Participation beyond voting is hard to measure. In some respects, it appears to be declining. To cite one striking measure, the share of adults involved in civic and political groups – a broad category that includes political parties, unions, consumer bodies, environmental groups and animal rights campaigns – fell from 19 percent in 2006 to 14 percent in 2014. We also see a decline in political party membership. Less than 0.5% of the population is now signed up to the mainstream political parties, representing a significant historical decline.
In others, we see indicators of strong or increasing participation. While people display “increasing levels of disaffection with political institutions and traditional advocacy groups”, we are also witnessing “people’s changed preferences to participate in politics on the basis of issues and on an ad hoc basis”. New online forms of activism and protest have proliferated, especially among younger generations. As historian Paul Bongiorno writes, “the internet and social media are unquestionably important spaces for modern social protest but their much-criticised echo-chamber effect can produce the very opposite mobilising effect of collective action associated with older forms of protest”. While activism on its face can be an extremely vital sign of participation, that activism should be informed.
It's critical to note that just because citizens might not be participating in historically traditional ways in politics, this doesn’t mean that they don’t want to participate; usually, the better interpretation is that we haven’t been equipped with the right experience, capabilities and concrete opportunities to participate. To the contrary, students often display an “awareness regarding justice, equality and democratic action,” and a deep engagement in issues that affect their lives and communities.
What’s the role of secondary school education?
An important one
The stickiness of partisan identification and the currently significant influence of family on the voting behaviour of young people is particularly clear cause for teaching the independent exercise of political judgment at school age.
At least in earlier studies, secondary education emerges as more important than tertiary education in determining political knowledge (although for reasons set out below, political knowledge is at best a poor proxy for meaningful participation).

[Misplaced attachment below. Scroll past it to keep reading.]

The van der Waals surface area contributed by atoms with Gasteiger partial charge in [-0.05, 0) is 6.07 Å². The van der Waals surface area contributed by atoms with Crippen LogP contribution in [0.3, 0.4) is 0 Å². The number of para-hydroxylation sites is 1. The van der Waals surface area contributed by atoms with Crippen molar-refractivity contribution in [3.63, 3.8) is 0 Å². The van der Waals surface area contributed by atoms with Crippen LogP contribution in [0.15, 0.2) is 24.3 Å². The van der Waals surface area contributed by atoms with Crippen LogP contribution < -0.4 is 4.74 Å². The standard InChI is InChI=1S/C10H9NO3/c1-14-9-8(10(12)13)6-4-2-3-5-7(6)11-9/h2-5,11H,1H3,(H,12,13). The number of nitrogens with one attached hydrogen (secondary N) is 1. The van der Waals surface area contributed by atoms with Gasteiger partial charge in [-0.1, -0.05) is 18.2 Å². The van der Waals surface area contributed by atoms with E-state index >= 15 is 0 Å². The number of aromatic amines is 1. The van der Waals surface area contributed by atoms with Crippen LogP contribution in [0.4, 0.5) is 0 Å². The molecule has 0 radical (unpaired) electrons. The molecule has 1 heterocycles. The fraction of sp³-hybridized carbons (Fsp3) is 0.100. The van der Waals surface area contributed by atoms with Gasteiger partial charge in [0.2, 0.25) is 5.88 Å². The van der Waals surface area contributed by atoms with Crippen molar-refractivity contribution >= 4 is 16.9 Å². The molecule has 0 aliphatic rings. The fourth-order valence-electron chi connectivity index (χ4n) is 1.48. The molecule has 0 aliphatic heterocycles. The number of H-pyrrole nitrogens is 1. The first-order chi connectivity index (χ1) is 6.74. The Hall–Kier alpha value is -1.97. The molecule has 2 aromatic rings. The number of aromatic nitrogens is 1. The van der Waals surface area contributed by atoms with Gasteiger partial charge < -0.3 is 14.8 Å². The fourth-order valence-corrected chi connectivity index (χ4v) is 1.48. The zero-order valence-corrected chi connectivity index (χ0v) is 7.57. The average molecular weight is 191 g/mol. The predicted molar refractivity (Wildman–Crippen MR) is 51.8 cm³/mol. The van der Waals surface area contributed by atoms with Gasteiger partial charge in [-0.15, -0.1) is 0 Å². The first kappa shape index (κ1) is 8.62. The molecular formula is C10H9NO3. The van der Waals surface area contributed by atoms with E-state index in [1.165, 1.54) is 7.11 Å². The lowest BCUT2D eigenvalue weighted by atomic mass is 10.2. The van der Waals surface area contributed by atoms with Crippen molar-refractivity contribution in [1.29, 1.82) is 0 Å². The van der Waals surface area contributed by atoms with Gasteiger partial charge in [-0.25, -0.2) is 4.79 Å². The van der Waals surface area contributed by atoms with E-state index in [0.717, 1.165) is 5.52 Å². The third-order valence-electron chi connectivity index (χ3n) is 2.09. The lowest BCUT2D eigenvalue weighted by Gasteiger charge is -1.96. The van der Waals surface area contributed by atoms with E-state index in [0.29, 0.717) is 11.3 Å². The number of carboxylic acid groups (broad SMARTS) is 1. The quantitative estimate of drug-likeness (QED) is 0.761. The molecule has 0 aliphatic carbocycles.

Perhaps most simply, school is the government’s greatest opportunity to shape the way in which citizens engage throughout their lifetime. It’s hard to imagine more fundamentally important roles for education in a democracy.
The nature of the school’s role
Substantively, given the two objectives of informed voting and informed participation set out above, schools should be equipping citizens with “the appropriate political skills with which to evaluate competing leaders, parties and policies at election time.” They should also be teaching students how to participate beyond voting, in line with the Australian Curriculum’s commitment to developing active citizens.
Pedagogically, it is claimed time and again that imparting knowledge is not enough. “In order to become active and informed citizens, it is necessary to develop both the cognitive domain and the affective behavioural domain. This dual emphasis requires an understanding, by the child, of what he or she is learning.” Further, this requires at a minimum that young people must “experience participation in relevant action”.
What’s wrong with the way we’re doing it now, and what in theory could we do better?
The school curriculum in Australia is developed nationally and implemented at the state level. Teachers in three states and two territories use the Australian Curriculum as written by the national curriculum authority, while Victoria, New South Wales and Western Australia use an intermediary document or syllabus in place of the Australian Curriculum, which effectively repackages it, and may contain more or less content.
The “Australian Curriculum: Civics and Citizenship” introduced initially during the Gillard Government and soon to be at Version 9, provides students with opportunities to investigate political and legal systems, and explore the nature of citizenship, diversity and identity in contemporary society”.